Quality, Costs, and Six Sigma

Six sigma isn’t just about quality for quality’s sake.

Your employer, Peerless Systems, acquired Acme International for its technology. But your leaders want more than just Acme’s technology; they also want Acme to be successful in its own right. But Acme has problems. Acme, it seems, is still operated as a traditional three-sigma company. Peerless has long since moved to six sigma and beyond, and you played an important role in making that happen. Your new challenge is to lead Acme from three sigma to six sigma. It’s what you’ve been waiting for your entire career–welcome to senior leadership!

You bring your staff together to establish a baseline. Bob, the vice-president of marketing, says, “We’re losing customers due to poor quality, and our competitors are killing us on price.”

Ann, your director of quality, is next. “When Bob told us about the quality problems, we increased inspection and testing, ” she says. “Field failures dropped, but (of course) costs increased.”

Figure 1: Cost and Value of Quality

Lorraine, vice-president of finance, shows Figure 1. “My staff and I believe that the customer places a certain value on quality,” she states. “At first, our quality was too low, and the customer wouldn’t buy our products. When we improved our quality, we also increased our costs, but the customer wouldn’t pay the higher prices we had to charge. We’ve found that profitability is maximized when total cost of poor quality is about 25 percent of sales. The problem is that there is very little profit, even at that cost level.”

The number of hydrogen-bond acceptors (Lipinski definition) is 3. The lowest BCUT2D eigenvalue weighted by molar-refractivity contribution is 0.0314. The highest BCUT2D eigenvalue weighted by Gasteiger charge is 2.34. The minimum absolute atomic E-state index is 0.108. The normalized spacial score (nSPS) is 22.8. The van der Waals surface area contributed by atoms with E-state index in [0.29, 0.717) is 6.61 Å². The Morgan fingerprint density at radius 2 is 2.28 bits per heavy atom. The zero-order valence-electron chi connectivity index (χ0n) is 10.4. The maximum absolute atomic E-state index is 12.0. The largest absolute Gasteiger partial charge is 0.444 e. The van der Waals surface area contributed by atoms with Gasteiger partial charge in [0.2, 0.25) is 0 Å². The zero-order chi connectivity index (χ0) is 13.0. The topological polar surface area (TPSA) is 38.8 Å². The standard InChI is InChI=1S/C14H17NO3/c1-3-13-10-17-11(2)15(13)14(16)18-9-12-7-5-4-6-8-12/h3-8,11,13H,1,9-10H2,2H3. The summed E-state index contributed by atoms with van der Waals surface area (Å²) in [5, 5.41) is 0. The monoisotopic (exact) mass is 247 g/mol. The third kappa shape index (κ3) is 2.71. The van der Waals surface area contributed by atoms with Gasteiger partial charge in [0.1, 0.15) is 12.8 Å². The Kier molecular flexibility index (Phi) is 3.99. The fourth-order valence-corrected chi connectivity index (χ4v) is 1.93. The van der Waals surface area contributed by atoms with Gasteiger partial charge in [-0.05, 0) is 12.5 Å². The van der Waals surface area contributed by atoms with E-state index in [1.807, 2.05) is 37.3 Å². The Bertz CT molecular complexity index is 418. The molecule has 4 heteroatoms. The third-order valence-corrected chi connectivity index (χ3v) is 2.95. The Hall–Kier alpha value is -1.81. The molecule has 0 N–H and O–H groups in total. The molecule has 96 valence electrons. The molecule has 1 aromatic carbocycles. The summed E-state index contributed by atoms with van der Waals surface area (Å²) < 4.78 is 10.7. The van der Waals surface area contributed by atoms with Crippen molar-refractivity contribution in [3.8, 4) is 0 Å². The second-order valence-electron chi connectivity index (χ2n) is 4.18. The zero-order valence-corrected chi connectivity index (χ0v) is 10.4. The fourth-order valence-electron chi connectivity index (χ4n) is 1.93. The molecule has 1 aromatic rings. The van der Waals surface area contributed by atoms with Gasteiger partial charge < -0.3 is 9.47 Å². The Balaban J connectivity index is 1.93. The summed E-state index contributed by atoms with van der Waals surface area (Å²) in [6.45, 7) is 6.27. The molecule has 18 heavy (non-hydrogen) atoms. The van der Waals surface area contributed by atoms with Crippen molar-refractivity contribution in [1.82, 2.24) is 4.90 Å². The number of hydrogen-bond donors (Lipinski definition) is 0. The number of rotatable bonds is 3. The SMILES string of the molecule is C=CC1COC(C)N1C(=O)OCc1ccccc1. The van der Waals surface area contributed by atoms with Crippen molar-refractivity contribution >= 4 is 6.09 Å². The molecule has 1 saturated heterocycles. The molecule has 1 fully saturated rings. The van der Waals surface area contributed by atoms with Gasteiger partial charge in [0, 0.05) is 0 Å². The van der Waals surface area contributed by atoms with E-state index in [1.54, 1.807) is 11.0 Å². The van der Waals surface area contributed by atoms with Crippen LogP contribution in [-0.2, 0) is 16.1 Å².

This all has a familiar ring to you. You know that the typical three-sigma company spends about 25 percent of each sales dollar on the cost of poor quality. Before starting the six sigma journey, Peerless was in similar shape. You’ve prepared the slide shown in Figure 2 to illustrate the difference between three-sigma and six-sigma quality for your staff.

Figure 2: Three Sigma Profits
vs. Six Sigma Profits

“Right now, our business is only capable of operating at a level equivalent to about three-sigma quality,” you explain. “Trying to get better quality out of our existing systems only adds costs. We must develop new systems that deliver better quality and lower costs simultaneously. We need six sigma systems.”

You go on to describe the differences between six sigma systems and three sigma systems, and the importance of six sigma to Acme. You tell them that six sigma is not a destination, but a journey of continuous improvement. Of course, Acme won’t go from three sigma to six sigma in one big jump. Instead, overall performance will move from three sigma to four sigma, then to five sigma and so on as people are trained and systems redesigned and improved. Figure 3 illustrates the expected progress toward six sigma.

Figure 3: The Journey to Six Sigma

You summarize by telling your staff that six sigma is not about quality for the sake of quality; it is about providing better value to customers, investors and employees. Paraphrasing the Chinese philosopher Lao-tzu, you announce, “Six sigma is a journey of a thousand miles. Creating a roadmap that links customer satisfaction, quality and costs is the first step.”

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Author: Thomas Pyzdek

Consultant, author, owner of The Pyzdek Institute